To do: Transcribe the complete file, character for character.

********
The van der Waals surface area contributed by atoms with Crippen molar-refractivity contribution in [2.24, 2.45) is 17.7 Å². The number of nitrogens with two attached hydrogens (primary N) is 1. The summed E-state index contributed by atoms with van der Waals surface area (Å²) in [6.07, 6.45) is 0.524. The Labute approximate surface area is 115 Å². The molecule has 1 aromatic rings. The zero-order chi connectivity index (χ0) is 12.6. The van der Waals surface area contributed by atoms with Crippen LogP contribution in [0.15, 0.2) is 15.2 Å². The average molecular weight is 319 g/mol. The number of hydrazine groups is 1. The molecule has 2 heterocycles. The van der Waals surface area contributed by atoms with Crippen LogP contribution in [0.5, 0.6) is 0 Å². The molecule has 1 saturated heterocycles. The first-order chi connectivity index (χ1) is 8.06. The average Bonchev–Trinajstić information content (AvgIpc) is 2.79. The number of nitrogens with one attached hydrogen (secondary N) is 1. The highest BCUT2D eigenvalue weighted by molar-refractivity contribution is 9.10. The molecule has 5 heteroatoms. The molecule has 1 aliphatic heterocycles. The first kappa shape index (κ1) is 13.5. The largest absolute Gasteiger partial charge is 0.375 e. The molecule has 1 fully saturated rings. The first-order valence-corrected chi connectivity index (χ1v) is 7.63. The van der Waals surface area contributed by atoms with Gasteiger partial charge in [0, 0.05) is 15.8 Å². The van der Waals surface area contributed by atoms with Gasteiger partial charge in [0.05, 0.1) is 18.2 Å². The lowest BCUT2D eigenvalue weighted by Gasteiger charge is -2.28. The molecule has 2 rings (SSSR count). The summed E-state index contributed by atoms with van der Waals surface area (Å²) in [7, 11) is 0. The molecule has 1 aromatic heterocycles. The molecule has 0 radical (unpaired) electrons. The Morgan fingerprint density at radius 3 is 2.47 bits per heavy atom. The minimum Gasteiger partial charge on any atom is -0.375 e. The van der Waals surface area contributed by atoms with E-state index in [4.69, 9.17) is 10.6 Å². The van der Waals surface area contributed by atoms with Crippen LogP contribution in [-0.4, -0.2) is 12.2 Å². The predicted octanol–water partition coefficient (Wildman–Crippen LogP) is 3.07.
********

The van der Waals surface area contributed by atoms with Crippen molar-refractivity contribution in [2.24, 2.45) is 17.7 Å². The number of nitrogens with two attached hydrogens (primary N) is 1. The summed E-state index contributed by atoms with van der Waals surface area (Å²) in [6.07, 6.45) is 0.524. The Labute approximate surface area is 115 Å². The molecule has 1 aromatic rings. The zero-order chi connectivity index (χ0) is 12.6. The van der Waals surface area contributed by atoms with Crippen LogP contribution in [0.15, 0.2) is 15.2 Å². The average molecular weight is 319 g/mol. The number of hydrazine groups is 1. The molecule has 2 heterocycles. The van der Waals surface area contributed by atoms with Crippen LogP contribution in [0.5, 0.6) is 0 Å². The molecule has 1 saturated heterocycles. The first-order chi connectivity index (χ1) is 8.06. The average Bonchev–Trinajstić information content (AvgIpc) is 2.79. The number of nitrogens with one attached hydrogen (secondary N) is 1. The highest BCUT2D eigenvalue weighted by molar-refractivity contribution is 9.10. The molecule has 5 heteroatoms. The molecule has 1 aliphatic heterocycles. The first kappa shape index (κ1) is 13.5. The largest absolute Gasteiger partial charge is 0.375 e. The molecule has 1 fully saturated rings. The first-order valence-corrected chi connectivity index (χ1v) is 7.63. The van der Waals surface area contributed by atoms with Gasteiger partial charge in [0, 0.05) is 15.8 Å². The van der Waals surface area contributed by atoms with Gasteiger partial charge in [0.05, 0.1) is 18.2 Å². The lowest BCUT2D eigenvalue weighted by Gasteiger charge is -2.28. The molecule has 2 rings (SSSR count). The summed E-state index contributed by atoms with van der Waals surface area (Å²) in [7, 11) is 0. The molecule has 1 aromatic heterocycles. The molecule has 0 radical (unpaired) electrons. The Morgan fingerprint density at radius 3 is 2.47 bits per heavy atom. The minimum Gasteiger partial charge on any atom is -0.375 e. The van der Waals surface area contributed by atoms with E-state index in [4.69, 9.17) is 10.6 Å². The van der Waals surface area contributed by atoms with Crippen LogP contribution in [-0.4, -0.2) is 12.2 Å². The predicted octanol–water partition coefficient (Wildman–Crippen LogP) is 3.07.